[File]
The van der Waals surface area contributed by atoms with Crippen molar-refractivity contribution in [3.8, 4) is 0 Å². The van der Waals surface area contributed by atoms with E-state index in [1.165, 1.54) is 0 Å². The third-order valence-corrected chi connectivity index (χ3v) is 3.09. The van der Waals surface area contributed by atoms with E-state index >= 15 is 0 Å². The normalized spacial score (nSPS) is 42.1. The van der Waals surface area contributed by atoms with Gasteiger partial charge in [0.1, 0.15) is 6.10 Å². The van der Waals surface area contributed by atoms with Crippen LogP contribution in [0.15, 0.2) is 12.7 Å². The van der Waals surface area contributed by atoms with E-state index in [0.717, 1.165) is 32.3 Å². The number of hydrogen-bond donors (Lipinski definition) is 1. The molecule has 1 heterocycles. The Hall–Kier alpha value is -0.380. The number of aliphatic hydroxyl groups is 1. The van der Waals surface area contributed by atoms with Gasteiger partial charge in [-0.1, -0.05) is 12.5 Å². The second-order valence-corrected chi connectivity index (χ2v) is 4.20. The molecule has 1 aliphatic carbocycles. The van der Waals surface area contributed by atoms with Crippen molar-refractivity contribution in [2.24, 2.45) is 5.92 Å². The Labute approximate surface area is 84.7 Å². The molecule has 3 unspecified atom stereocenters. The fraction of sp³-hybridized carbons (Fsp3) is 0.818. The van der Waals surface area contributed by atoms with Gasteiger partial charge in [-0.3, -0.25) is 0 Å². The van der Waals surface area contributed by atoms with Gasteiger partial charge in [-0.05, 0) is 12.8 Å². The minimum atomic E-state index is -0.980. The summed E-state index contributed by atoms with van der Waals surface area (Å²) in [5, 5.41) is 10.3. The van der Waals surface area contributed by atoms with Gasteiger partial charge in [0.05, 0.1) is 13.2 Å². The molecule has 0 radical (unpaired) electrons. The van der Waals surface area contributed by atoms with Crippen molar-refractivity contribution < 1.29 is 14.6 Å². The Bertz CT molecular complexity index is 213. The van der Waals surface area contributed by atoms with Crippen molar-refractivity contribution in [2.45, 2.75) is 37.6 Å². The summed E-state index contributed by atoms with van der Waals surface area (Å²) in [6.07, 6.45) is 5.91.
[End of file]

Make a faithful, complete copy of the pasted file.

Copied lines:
The van der Waals surface area contributed by atoms with Crippen molar-refractivity contribution in [3.8, 4) is 0 Å². The van der Waals surface area contributed by atoms with E-state index in [1.165, 1.54) is 0 Å². The third-order valence-corrected chi connectivity index (χ3v) is 3.09. The van der Waals surface area contributed by atoms with E-state index >= 15 is 0 Å². The normalized spacial score (nSPS) is 42.1. The van der Waals surface area contributed by atoms with Gasteiger partial charge in [0.1, 0.15) is 6.10 Å². The van der Waals surface area contributed by atoms with Crippen LogP contribution in [0.15, 0.2) is 12.7 Å². The van der Waals surface area contributed by atoms with E-state index in [0.717, 1.165) is 32.3 Å². The number of hydrogen-bond donors (Lipinski definition) is 1. The molecule has 1 heterocycles. The Hall–Kier alpha value is -0.380. The number of aliphatic hydroxyl groups is 1. The van der Waals surface area contributed by atoms with Gasteiger partial charge in [-0.1, -0.05) is 12.5 Å². The second-order valence-corrected chi connectivity index (χ2v) is 4.20. The molecule has 1 aliphatic carbocycles. The van der Waals surface area contributed by atoms with Crippen molar-refractivity contribution in [2.24, 2.45) is 5.92 Å². The Labute approximate surface area is 84.7 Å². The molecule has 3 unspecified atom stereocenters. The fraction of sp³-hybridized carbons (Fsp3) is 0.818. The van der Waals surface area contributed by atoms with Gasteiger partial charge in [-0.3, -0.25) is 0 Å². The van der Waals surface area contributed by atoms with Gasteiger partial charge in [-0.05, 0) is 12.8 Å². The minimum atomic E-state index is -0.980. The summed E-state index contributed by atoms with van der Waals surface area (Å²) in [5, 5.41) is 10.3. The van der Waals surface area contributed by atoms with Gasteiger partial charge in [0.05, 0.1) is 13.2 Å². The molecule has 0 radical (unpaired) electrons. The van der Waals surface area contributed by atoms with Crippen molar-refractivity contribution < 1.29 is 14.6 Å². The Bertz CT molecular complexity index is 213. The van der Waals surface area contributed by atoms with Crippen molar-refractivity contribution in [2.45, 2.75) is 37.6 Å². The summed E-state index contributed by atoms with van der Waals surface area (Å²) in [6.07, 6.45) is 5.91.